Researchers have created a new prototype technology to administer vaccines: a 3D printed patch that packs a punch.
How ovarian cancers evade the immune system
A common ovarian cancer evades detection by convincing nearby immune cells to treat it as a developing fetus.
Excised tonsils aid study of COVID-19 vaccines, the flu and more
Stanford scientists transformed tonsils into immunology labs in a dish, aiding research to develop vaccines for COVID-19, the flu and other diseases.
A Stanford virus expert combats the COVID-19 pandemic
Stanford epidemiologist Yvonne Maldonado has brought her deep knowledge of viral outbreaks to several key roles in the fight against COVID-19.
Nation’s pediatricians push for safe, effective COVID-19 vaccines
Stanford infectious disease expert Yvonne Maldonado, MD, describes principles for developing safe and effective COVID-19 vaccines for everyone.
Enlisting the entire immune system strengthens potency of HIV vaccines in development
Two recent Stanford-led studies show the value of tweaking vaccines to enlist the entire immune system — not just part of it — in preventing HIV infection.
The race for a COVID-19 vaccine: What’s ahead
A Stanford microbiologist describes the invigorating, yet sobering race to develop an effective vaccine against COVID-19.
RNA, in a circle, without a label, can rev immune system, new research suggests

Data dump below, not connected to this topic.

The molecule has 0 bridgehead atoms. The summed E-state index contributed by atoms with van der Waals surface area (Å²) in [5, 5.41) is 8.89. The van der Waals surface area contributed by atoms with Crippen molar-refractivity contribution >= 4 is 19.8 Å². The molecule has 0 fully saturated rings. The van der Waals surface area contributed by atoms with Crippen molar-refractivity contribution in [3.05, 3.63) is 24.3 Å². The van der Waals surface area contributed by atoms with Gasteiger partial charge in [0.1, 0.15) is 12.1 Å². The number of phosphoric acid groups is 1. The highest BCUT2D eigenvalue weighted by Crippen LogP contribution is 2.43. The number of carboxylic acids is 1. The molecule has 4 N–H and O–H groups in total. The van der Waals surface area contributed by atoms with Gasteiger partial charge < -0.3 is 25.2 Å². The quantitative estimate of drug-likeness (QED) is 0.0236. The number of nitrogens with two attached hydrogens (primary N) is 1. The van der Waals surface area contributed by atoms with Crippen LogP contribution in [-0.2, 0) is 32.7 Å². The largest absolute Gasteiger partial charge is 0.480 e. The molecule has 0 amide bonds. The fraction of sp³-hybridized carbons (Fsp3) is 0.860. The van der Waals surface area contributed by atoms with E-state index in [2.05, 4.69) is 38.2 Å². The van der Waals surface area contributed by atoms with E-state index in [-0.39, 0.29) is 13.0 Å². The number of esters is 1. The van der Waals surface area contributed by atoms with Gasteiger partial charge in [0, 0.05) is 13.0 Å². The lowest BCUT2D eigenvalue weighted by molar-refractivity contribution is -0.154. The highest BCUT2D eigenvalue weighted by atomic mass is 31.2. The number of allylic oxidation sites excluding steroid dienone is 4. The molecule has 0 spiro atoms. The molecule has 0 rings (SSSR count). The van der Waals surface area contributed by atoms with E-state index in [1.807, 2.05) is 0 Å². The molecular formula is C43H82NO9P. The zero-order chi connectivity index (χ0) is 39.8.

Mammalian cells use a label to distinguish self from non-self circular RNA molecules. Foreign molecules can trigger anti-cancer immune responses.
Our response to flu vaccine may be weakened by antibiotics-induced decimation of our gut microbes
The best time to get a flu shot is when you haven't had antibiotics recently, a new study has found, because healthy gut bacteria protect immunity.
In the Spotlight: Physician-scientist, innovator and #lifeboss
In this In the Spotlight, Rebecca Saenz, a recent allergy and immunology fellow, describes her evolution as a physician/scientist and entrepreneur.
Immune-cell culprits fingered in osteoarthritis
Osteoarthritis has traditionally been thought to be an inevitable result of wear and tear. But it's now clear the immune system is playing a leading role.
CRISPR yields new potential “bubble boy” gene therapy
Stanford scientists and collaborators have harnessed CRISPR to replace the mutated gene underpinning the devastating immune disease, SCID-X1.
Partners-in-crime: Bacteria sics its pet virus on our immune cells to make us sick
P. aeruginosa, a type of bacteria, is increasingly drug-resistant, and there's no vaccine against it. But it has a recently discovered Achilles heel.
Immune cells engineered to tattle on suspicious cells in the body
Scientists have modified immune cells, imbuing them with the ability to not only detect, but reveal, the presence of a tumor.
Stanford team cracks key immune protein’s crystal structure, separating its yin from its yang
Cracking the crystal structure of a protein complex centered around a major immune signaling protein, interferon-gamma, may speed its medical use.
Transplanting mismatched organs may be possible — and safe — in the future, new findings suggest
A team of researchers have found a new way to remove blood-producing stem cells, introducing the possibility of safer, and non-matched, transplants.